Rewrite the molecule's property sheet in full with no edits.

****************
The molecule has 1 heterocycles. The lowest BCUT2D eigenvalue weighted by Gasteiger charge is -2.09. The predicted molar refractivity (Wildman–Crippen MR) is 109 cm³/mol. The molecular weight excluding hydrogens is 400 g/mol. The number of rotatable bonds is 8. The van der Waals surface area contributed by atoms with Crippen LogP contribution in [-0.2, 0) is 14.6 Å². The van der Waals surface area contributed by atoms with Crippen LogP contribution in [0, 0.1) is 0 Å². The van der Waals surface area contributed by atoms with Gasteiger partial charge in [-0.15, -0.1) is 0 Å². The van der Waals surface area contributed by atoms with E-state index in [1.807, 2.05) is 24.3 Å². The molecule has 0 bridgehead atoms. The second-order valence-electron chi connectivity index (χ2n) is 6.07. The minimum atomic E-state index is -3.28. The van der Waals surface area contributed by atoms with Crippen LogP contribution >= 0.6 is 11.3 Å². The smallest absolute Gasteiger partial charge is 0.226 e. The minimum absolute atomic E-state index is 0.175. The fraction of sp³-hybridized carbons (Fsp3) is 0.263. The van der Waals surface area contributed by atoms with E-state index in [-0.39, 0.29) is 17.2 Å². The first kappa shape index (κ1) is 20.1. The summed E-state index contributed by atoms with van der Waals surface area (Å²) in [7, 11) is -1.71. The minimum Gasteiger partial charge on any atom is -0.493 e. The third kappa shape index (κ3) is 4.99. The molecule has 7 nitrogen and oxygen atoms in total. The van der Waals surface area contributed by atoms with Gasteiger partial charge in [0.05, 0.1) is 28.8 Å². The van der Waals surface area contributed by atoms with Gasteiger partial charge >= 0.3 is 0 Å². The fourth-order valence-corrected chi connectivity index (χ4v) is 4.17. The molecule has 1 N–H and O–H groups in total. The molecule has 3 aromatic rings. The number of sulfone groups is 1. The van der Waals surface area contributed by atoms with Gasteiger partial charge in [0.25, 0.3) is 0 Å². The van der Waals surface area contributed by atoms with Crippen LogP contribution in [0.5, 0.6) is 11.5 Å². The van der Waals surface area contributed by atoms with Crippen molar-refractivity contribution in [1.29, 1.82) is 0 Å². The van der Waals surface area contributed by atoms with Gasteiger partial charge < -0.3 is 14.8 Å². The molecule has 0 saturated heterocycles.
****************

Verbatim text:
The molecule has 1 heterocycles. The lowest BCUT2D eigenvalue weighted by Gasteiger charge is -2.09. The predicted molar refractivity (Wildman–Crippen MR) is 109 cm³/mol. The molecular weight excluding hydrogens is 400 g/mol. The number of rotatable bonds is 8. The van der Waals surface area contributed by atoms with Crippen LogP contribution in [-0.2, 0) is 14.6 Å². The van der Waals surface area contributed by atoms with Crippen LogP contribution in [0, 0.1) is 0 Å². The van der Waals surface area contributed by atoms with Gasteiger partial charge in [-0.15, -0.1) is 0 Å². The van der Waals surface area contributed by atoms with E-state index in [1.807, 2.05) is 24.3 Å². The molecule has 0 bridgehead atoms. The second-order valence-electron chi connectivity index (χ2n) is 6.07. The minimum atomic E-state index is -3.28. The van der Waals surface area contributed by atoms with Crippen LogP contribution >= 0.6 is 11.3 Å². The smallest absolute Gasteiger partial charge is 0.226 e. The minimum absolute atomic E-state index is 0.175. The fraction of sp³-hybridized carbons (Fsp3) is 0.263. The van der Waals surface area contributed by atoms with E-state index in [-0.39, 0.29) is 17.2 Å². The first kappa shape index (κ1) is 20.1. The summed E-state index contributed by atoms with van der Waals surface area (Å²) in [7, 11) is -1.71. The minimum Gasteiger partial charge on any atom is -0.493 e. The third kappa shape index (κ3) is 4.99. The molecule has 7 nitrogen and oxygen atoms in total. The van der Waals surface area contributed by atoms with Gasteiger partial charge in [0.05, 0.1) is 28.8 Å². The van der Waals surface area contributed by atoms with Gasteiger partial charge >= 0.3 is 0 Å². The fourth-order valence-corrected chi connectivity index (χ4v) is 4.17. The molecule has 1 N–H and O–H groups in total. The molecule has 3 aromatic rings. The number of sulfone groups is 1. The van der Waals surface area contributed by atoms with Gasteiger partial charge in [0.25, 0.3) is 0 Å². The van der Waals surface area contributed by atoms with Crippen LogP contribution in [0.5, 0.6) is 11.5 Å². The van der Waals surface area contributed by atoms with Crippen molar-refractivity contribution in [1.29, 1.82) is 0 Å². The van der Waals surface area contributed by atoms with Gasteiger partial charge < -0.3 is 14.8 Å². The molecule has 0 saturated heterocycles.